Ana Torroja finds this interview funny when she is asked why many of the things that are said and done in the world today have a “conservative whiff”. It is no wonder: Mecano’s voice finds it ironic that, 40 years ago, everything was less prudish than now.
Although she does not consider herself very nostalgic – first of all Ana is a tree: she lives in the here and now -, she does miss some things from the glorious and libertine eighties: “Real freedom, freedom of expression, of action, of thought, creative freedom. Before there weren’t so many labels, you didn’t judge so much, you just enjoyed yourself “, he tells The Sun of Mexico.
These words explain his good mood during the talk. Somehow, Ana has returned to that freedom, accompanied by what, for many years, it was rumored, was her rival: Alaska.
At the beginning of the 1980s, everything in Spain was thirsty for freedom after so many years of Francoism. A regime of homophobic, racist and conservative discourses, which proclaimed to love only God and Francisco Franco, caused young people to grow up in the midst of unprecedented sexual and cultural repression.
But at some point the hangover came from that right-wing drunkenness. And then freedom took many forms. Like the one from Alaska, the reptile of the underground; or Ana’s, the sweet pop song of the sparrow. Both, although different, made themselves heard. And how.
“We have always admired and loved each other. We decided to make this collaboration to silence the rumors and disprove the legend of the rivalry, because there never was ”, says the former Mecano vocalist about Hora y Cuarto, a song that took by surprise, above all, those who grew up among the myth of the Deadly antagonism between Mecano and Alaska and Dinarama, two of the most iconic groups in the Movida Madrileña.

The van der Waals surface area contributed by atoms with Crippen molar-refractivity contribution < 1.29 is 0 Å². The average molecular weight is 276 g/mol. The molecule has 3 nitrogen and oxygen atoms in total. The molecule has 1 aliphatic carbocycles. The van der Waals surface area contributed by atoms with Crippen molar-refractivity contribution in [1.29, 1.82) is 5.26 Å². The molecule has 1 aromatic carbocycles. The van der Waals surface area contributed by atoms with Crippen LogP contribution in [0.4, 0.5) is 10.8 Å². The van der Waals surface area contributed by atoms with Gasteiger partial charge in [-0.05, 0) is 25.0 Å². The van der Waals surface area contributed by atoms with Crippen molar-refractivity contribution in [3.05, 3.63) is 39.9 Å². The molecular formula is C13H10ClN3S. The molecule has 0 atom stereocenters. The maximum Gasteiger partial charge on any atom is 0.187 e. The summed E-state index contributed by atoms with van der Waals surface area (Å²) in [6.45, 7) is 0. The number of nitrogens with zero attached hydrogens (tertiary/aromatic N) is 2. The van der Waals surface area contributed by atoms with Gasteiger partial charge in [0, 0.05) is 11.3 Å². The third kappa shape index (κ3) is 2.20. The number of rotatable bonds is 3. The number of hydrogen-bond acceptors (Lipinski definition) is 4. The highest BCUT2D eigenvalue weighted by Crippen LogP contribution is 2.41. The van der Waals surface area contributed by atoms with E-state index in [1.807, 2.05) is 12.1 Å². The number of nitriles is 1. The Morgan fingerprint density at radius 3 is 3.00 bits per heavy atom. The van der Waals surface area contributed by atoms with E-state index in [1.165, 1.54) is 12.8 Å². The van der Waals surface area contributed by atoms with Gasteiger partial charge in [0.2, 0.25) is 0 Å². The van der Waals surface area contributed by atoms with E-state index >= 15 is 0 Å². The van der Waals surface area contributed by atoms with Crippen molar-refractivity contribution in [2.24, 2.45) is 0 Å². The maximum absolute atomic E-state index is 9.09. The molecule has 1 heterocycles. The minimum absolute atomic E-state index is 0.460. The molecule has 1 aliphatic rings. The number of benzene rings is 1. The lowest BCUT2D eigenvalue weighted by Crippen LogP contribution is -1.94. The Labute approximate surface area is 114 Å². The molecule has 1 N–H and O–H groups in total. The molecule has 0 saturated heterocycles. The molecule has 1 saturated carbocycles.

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The video for the song was recorded in La Vía Láctea, one of the most popular bars for the artists of the Movida Madrileña. A true corner of youth worship located in the Malasaña neighborhood, where people like Pedro Almodóvar, Fabio McNamara, Antonio Vega, Carlos Berlanga, Alaska itself and, of course, Nacho and José María Cano, the founding brothers of Mecano, paraded. “Everybody passed by there. Going to record in that place was like taking a trip back in time,” recalls Torroja, who never felt despised for coming from a much more pop environment. “I liked that underground world, but don’t believe it: it wasn’t that different from the one I used to come from.”
The truth is that Ana and Alaska are united by the same impulse: absolute freedom to be what you want to be. A conviction that they have maintained for many years in each of their songs.
“I am part of the LGBT community even though I am heterosexual,” says Torroja. “That is something I share with Alaska.”
For the Madrid singer, belonging to the LGBT community is not a matter of sexual identity, but of tolerance, respect and love. Love for who you are or who you want to be. That is why a lump forms in her throat when she remembers the times when so many young women in the company of their mothers have approached her to say: “Thank you.” Thank you because Woman Against Woman helped me come out. Thank you because for you I am what I am. Thank you because for you I had the courage to get married. Thank you because I am not afraid for you.
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“There are things that give meaning to your life … sometimes you grab hold of the songs to be able to go out, because music is a life companion,” he says.
Their experiences, however, go beyond sexual identity. He also says that terminally ill cancer patients have approached him. Although the most vivid memory he has is that of a Catalan patient who volunteered in the United Kingdom to test the first vaccines against Covid-19. “The first day he got the dose he got very dizzy. So he put my music on and that was like a mantra for him. He calmed down and endured the fear. “